A group of state House lawmakers wants to cut the chance of jail time for possession of small amounts of marijuana. The Macon Democrat who’s carrying the bill says she hopes to win over House Republicans with a promise of saving money.
There are two distinctions in the debate over recreational marijuana: legalizing it and decriminalizing it. Legalizing marijuana would effectively treat marijuana just like any other product, though it could still be regulated like cigarettes or alcohol.
Decriminalizing marijuana would not make it legal, but it could mean that people are fined or cited instead of arrested and jailed for carrying small amounts of weed.
That's what state Rep. Miriam Paris is proposing with House Bill 865. She says the bill is not about legalizing marijuana, but about an appropriate punishment for a nonviolent crime.
“It is just making it where we're not sending people to jail, where they have to go and sit just because they can’t make bail or for it,” she said. Her bill says that a possession of up to a half-ounce of marijuana would be punishable by a maximum $300 fine.
Right now, possession of less than an ounce of marijuana is a misdemeanor and subject to up to a year's imprisonment and up to a $1,000 fine. An ounce or more of marijuana is a felony.
Her bill moves the felony line up to two ounces or more of marijuana. Her bill is identical to Senate Bill 105, which state Sen. Harold Jones II, D-Augusta, carried to state Senate Judiciary Committee approval last year.
On the other side of the Capitol, a panel of state Senators in the Republican-dominated state legislature has already approved the idea of cutting the punishment for up to a half-ounce of weed.
Decriminalizing possession of small amounts of marijuana could save the state a lot of money. An oft-cited study by Harvard economist Jeffrey A. Miron found that enforcing marijuana prohibition costs federal and state governments billions of dollars each year, mostly in dealing with low-level possession offenses.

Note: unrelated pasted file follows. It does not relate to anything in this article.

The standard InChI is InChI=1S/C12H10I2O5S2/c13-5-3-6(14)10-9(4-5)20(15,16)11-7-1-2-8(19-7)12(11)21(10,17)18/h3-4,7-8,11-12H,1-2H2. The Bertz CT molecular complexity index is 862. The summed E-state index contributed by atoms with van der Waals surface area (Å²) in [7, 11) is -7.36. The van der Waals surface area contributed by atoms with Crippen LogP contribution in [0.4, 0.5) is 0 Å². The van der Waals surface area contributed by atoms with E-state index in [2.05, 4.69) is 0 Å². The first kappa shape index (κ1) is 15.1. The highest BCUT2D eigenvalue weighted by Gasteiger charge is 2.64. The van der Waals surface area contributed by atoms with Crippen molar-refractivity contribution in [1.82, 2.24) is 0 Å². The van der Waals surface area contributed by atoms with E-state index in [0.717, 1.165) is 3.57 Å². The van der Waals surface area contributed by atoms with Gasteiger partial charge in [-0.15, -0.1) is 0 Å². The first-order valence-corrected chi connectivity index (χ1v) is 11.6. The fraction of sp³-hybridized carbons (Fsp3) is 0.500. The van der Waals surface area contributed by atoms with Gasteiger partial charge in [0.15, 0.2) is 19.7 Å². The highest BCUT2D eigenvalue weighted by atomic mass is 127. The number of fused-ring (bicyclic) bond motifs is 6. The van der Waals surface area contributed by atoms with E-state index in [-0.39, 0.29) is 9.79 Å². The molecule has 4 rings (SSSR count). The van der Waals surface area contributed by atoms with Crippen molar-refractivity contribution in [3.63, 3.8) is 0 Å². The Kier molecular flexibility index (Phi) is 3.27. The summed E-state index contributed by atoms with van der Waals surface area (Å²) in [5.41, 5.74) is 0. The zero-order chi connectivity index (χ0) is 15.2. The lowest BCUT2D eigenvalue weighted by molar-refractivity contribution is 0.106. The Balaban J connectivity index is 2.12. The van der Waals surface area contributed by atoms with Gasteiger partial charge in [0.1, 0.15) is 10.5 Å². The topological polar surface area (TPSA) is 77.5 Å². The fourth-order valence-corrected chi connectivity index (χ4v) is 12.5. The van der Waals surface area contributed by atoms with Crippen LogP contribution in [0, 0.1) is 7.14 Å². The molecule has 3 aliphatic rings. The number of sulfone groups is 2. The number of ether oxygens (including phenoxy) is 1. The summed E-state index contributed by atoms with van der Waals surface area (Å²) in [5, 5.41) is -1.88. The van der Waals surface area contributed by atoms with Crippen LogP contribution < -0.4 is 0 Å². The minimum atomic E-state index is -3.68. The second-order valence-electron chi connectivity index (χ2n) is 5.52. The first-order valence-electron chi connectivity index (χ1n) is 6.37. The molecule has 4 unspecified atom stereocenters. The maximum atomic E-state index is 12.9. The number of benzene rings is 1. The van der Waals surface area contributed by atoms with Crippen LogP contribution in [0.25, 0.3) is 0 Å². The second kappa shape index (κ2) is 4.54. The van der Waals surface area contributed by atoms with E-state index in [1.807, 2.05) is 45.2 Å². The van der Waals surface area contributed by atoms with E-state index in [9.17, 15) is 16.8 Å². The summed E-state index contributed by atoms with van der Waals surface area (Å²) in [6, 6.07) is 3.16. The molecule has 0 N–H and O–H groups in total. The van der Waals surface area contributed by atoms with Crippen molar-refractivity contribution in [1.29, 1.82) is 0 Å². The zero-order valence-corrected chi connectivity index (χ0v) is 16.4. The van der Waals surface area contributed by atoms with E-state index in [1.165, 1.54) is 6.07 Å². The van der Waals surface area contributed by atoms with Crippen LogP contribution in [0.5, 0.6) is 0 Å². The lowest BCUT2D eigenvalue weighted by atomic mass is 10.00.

“A lot of times, these are poor people that are getting caught, same thing, it's just a vicious cycle, when you continue to rack up court fees, bond fees, things like that,” Paris said.
Across the nation, people are changing their minds about marijuana.
According to the latest survey from the Pew Research Center, more than 60 percent of Americans now favor legalizing marijuana throughout the country. That's a massive jump in a relatively short amount of time. In 1990, only about 16 percent of people thought marijuana should be legalized.
Georgians feel a little less strongly about legalizing weed - only about 46 percent of residents thought pot should be legal throughout the state in 2016, according to an AJC poll.
Almost half of U.S. states do not impose jail time for possession of small amounts of marijuana for personal use, according to the nonpartisan National Conference of State Legislatures.
If Paris gets a committee hearing, she said she’s hoping the folks across the aisle will see the savings to the taxpayer. However, the Senate Rules Committee was in no hurry to schedule Jones’ bill for a full Senate floor vote.
His bill sat waiting to be scheduled for about a month as the last legislative session ended. It still hasn’t been scheduled this year.